The United States is exploring how to save money on security by charging a toll to Canadians crossing the border by ground – a possible new traveller's tax that immediately raised fierce opposition from political and business leaders in both countries.
The idea of a "crossing fee" was revealed in a recent budget request by the Department of Homeland Security, which was seeking funds to study the cost of collecting a new toll for people walking and driving into the United States from the north and south.
In addition to the economic cost of reducing trade and cross-border shopping between Canada and the United States, Canadian Chamber of Commerce President Perrin Beatty argued that piling a revenue-raising fee on cross-border shoppers, sports fans, even the peewee hockey team heading south for a tournament would diminish a sense of "North American community."
"Building the walls higher and making the borders stickier and thicker is exactly the wrong way to go," he said, noting that the Chamber of Commerce is arranging discussions on the subject this week with its American counterparts. "Anything that drives up costs discourages traffic."
According to Foreign Affairs, Canadians spend $21-billion each year in the United States. "Any fee on travellers crossing the Canada-US border would be bad for travellers and bad for the economy," said department spokesperson Emma Welford. "Canadian officials will vigorously lobby against this proposal."
While the proposal is only a study at this point, the lobby group against a new "crossing fee" may have a hard case to make – in the face of security concerns, a shrinking budget and seemingly irrepressible Canadian cross-border bargain-hunters.
The United States is desperately trying to find cost-effective ways to relieve a crippling debt. Whether or not an additional fee would reduce risks at the border, it's being linked by Homeland Security Secretary Janet Napolitano to improving security, an especially significant public issue, in the wake of the Boston Marathon bombings. In a written statement about the budget, Ms. Napolitano stressed the need to find new revenue to cover increasing costs at a border, which, she said, processes 350 million travellers each year. "As the complexity of our operations continue to expand the gap between fee collections and the operations they support is growing, and the number of workforce hours [that] fees support decreases each year."
Travellers are already used to paying infrastructure tolls for bridges at the border, and Mr. Beatty pointed that other charges, including inspection fees, have also been rising. Since November 2011, for example, Canadians flying into the United States have been subject to a $5.50 "passenger inspection fee," formerly an exemption dating back to 1997 and NAFTA, which was also, incidentally, eliminated with a small-print line in the budget documents for that year. Yet despite these incremental fees and difficult economy, in February, Statistics Canada reported that the number of Canadians heading south for American bargains was up 25 per cent in December compared to the previous year.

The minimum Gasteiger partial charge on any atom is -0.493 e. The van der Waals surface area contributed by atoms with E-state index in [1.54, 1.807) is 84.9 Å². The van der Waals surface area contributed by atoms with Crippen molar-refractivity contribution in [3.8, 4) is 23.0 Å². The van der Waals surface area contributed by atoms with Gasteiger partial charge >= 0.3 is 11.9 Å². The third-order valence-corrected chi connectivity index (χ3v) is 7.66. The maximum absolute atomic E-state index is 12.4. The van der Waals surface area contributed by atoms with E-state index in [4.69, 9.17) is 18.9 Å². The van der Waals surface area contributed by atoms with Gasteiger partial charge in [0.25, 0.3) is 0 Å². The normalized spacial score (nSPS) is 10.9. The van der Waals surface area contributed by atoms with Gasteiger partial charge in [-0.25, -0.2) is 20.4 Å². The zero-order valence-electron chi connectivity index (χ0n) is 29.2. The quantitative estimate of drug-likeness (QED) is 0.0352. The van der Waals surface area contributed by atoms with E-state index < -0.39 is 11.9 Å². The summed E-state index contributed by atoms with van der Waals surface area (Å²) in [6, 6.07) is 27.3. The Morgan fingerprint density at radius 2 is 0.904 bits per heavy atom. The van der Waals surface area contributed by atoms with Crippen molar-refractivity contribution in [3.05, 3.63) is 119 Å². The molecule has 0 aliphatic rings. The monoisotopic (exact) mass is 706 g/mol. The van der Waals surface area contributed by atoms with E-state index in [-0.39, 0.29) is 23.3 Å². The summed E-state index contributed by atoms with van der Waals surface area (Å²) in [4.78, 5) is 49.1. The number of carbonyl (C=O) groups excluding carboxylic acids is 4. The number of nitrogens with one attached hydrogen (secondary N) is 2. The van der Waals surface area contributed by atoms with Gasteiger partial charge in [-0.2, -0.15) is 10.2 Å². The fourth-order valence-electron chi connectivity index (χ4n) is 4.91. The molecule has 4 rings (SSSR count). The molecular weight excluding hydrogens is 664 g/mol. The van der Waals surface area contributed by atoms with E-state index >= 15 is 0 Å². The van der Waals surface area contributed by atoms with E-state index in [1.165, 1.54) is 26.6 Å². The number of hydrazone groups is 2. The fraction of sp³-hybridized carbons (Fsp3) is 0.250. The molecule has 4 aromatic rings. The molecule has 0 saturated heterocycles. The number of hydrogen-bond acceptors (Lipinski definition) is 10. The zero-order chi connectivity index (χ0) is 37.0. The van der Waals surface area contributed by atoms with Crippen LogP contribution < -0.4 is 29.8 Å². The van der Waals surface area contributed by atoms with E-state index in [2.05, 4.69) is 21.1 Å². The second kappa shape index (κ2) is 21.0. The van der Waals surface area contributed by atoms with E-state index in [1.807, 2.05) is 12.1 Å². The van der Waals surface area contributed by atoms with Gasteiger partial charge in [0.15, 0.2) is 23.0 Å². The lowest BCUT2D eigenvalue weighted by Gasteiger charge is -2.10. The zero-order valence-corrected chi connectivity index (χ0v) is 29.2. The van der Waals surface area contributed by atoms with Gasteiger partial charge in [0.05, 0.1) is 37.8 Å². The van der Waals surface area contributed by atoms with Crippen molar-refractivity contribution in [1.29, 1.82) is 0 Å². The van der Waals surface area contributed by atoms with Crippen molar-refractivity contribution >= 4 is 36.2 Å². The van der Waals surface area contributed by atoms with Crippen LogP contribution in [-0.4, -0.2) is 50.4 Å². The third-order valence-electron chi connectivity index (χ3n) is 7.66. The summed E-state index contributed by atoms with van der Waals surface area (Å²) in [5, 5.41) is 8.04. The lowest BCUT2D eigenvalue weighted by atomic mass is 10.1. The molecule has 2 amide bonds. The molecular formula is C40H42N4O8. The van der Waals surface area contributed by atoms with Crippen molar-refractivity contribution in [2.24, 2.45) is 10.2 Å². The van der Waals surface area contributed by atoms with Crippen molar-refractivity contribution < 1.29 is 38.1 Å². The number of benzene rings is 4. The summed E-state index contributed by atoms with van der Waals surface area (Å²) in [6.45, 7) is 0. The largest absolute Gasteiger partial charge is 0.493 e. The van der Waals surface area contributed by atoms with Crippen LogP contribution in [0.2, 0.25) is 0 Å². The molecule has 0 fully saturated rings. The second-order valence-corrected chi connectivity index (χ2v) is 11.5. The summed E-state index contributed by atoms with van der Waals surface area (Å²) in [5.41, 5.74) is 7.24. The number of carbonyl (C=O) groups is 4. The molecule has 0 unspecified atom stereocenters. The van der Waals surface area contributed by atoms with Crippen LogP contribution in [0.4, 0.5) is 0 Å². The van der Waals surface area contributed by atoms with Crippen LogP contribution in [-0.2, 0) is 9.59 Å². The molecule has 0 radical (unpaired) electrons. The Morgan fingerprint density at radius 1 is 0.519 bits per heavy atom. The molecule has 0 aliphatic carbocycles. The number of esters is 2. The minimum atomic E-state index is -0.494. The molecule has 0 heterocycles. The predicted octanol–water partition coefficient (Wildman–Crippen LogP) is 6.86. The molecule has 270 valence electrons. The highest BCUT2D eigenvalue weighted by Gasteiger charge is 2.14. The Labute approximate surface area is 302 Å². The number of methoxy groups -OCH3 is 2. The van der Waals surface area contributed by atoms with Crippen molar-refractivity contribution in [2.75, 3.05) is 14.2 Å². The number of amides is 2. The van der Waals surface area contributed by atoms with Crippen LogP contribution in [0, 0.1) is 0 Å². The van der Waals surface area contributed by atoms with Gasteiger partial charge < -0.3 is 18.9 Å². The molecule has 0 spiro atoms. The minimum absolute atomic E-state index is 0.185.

Previous attempt to hike fees for incoming travellers have prompted particular objection from politicians in northern states, who argue that levies charged at the Canadian-U.S. border are being used cover the more significant security issues in the south. In a budget hearing, Western New York congressman Brian Higgins expressed his opposition to the study, by stressing the long-term economic consequences. "I was shocked to see a proposal for a new toll at the northern border," he said in a statement. "I will fight to put the brakes on this shortsighted fee."
Robert Wolfe, professor of policy studies at Queen's University, suggests that the Homeland Security study seems particularly geared to determining the cost of putting the fee in place – rather than giving full consideration of the economic consequences down the road. "This isn't a new idea, it's probably been around for a while," he said. "And one can expect that in the context of an agency under tremendous budgetary pressure, someone says, 'Let's dust this one, and do a study and see if we can get some money out of this.'"
Canadian officials, Prof. Wolfe says, need to make sure the larger questions get asked. "We know that any kind of transaction tax has some effect," he said. "How many people wouldn't buy a ticket to a baseball game in Detroit, who wouldn't go shopping in Watertown in upstate New York?"